Report: Review of Global Assessments of Land and Ecosystem Degradation and Their Relevance in Achieving the Land-based Aichi Biodiversity Targets

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T. Caspari, A. Alexander, B. ten Brink, L. Laestadius
Global figures on ecosystem conversion and degradation are available. Our review shows that all major ecosystems and landscapes have been the subject of global assessments of degradation and loss, either directly or indirectly. While some biomes are monitored regularly (e.g. forests by FAO, wetlands by Ramsar), some others (e.g. grasslands) have no international organization responsible for the assessment and reporting on their global state.
Wetlands are the most degraded of all major ecosystems. Globally, it has been estimated that half of the global wetlands has been converted with a quarter of the remainder being degraded. The world’s forests are close to these figures, whereas the planetary damage done to grasslands appears somewhat lower.
The “truth” on global degradation figures does not exist. Every global assessment comes with its own set of assumptions, definitions, data generation and interpretation techniques. And with its respective limitations that are often equally important to understand. Thus, existing estimates vary widely. Compiling a synopsis of existing assessments does therefore not necessarily have an added value or allow for a closer proximity to the “truth” of global degradation figures. It is equally valid to use the data from one existing global assessment such as the Millennium Ecosystem Assessment.
Degradation is in the eye of the beholder. Land degradation is a context-specific and value-laden concept. A plantation forest may be a prime asset for the paper industry, but perceived as degraded by the ecologist or by native people of the area. If there is no agreement on the local level, finding consensus on what is degraded will even be harder on landscape, national, or global scale decision making. A potential solution to this problem could be to think in terms of land-use change, and only label those lands “degraded”, where all ecosystem services have been lost.
Aichi Biodiversity Target 15 may need some tweaking. Target 15 is aiming at restoring at least 15% of degraded ecosystems until 2020. Now that a straightforward and unambiguous estimation of the 100% degraded ecosystems from which 15% are to be restored does not exist, there is a need to amend or re-interpret this target. Member countries could, e.g., be encouraged to use their own degradation definition. Also, the target could relate to the somewhat more reliable estimates of “converted” rather than “degraded” ecosystems.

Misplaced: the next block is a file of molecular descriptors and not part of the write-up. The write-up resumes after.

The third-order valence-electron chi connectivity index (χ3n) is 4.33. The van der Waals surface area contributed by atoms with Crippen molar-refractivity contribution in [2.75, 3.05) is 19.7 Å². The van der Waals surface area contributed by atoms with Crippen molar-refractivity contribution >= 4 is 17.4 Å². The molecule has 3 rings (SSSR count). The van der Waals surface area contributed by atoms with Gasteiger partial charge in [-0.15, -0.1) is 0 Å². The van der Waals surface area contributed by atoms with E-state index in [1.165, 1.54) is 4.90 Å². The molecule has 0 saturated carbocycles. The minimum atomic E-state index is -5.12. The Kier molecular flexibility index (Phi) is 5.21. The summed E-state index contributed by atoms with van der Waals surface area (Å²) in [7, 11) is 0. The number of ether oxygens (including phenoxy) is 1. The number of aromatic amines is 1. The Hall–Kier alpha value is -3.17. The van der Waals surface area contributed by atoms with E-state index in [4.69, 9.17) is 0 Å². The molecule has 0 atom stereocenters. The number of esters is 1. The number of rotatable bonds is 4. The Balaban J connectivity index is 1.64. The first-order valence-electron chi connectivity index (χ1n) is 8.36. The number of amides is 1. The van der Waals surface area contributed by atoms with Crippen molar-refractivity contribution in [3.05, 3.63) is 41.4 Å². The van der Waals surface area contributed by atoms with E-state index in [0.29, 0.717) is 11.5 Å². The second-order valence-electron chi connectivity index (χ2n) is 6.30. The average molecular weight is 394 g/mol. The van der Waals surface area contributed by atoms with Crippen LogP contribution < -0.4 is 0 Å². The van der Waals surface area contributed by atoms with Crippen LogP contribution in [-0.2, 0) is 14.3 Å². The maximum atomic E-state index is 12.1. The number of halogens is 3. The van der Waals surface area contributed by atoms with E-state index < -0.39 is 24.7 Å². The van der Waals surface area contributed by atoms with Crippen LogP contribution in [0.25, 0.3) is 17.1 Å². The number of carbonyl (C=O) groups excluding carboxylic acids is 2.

The global potential for ecological restoration is substantial. However, its proper determination is not a technical but a political task. The findings of this report support the notion that there is substantial land in all major terrestrial ecosystem types available for ecological restoration. In the context of the Aichi Targets, a straightforward and unambiguous estimation of the 100% degraded ecosystems from which 15% are to be restored does not exist. In fact, it is less a scientific or technical but rather a societal and political task to discuss the multiple trade-offs involved in re-converting certain landscapes under use (or abandoned) to more natural states.
Restoration benefits are high-yielding investments in sustainability. Ecological restoration is naturally a bottom-up approach, and at this stage global estimates for restoration benefits do not yet exist. Recent meta-analyses of dozens of large-scale efforts prove that restoration efforts yield net benefits and should be considered not only as profitable but also as high-yielding investments. By fostering a healthy relationship between humans and the environment, the restoration of degraded ecosystems and rehabilitation of production landscapes promotes both economic growth and social cohesion for current and future generations.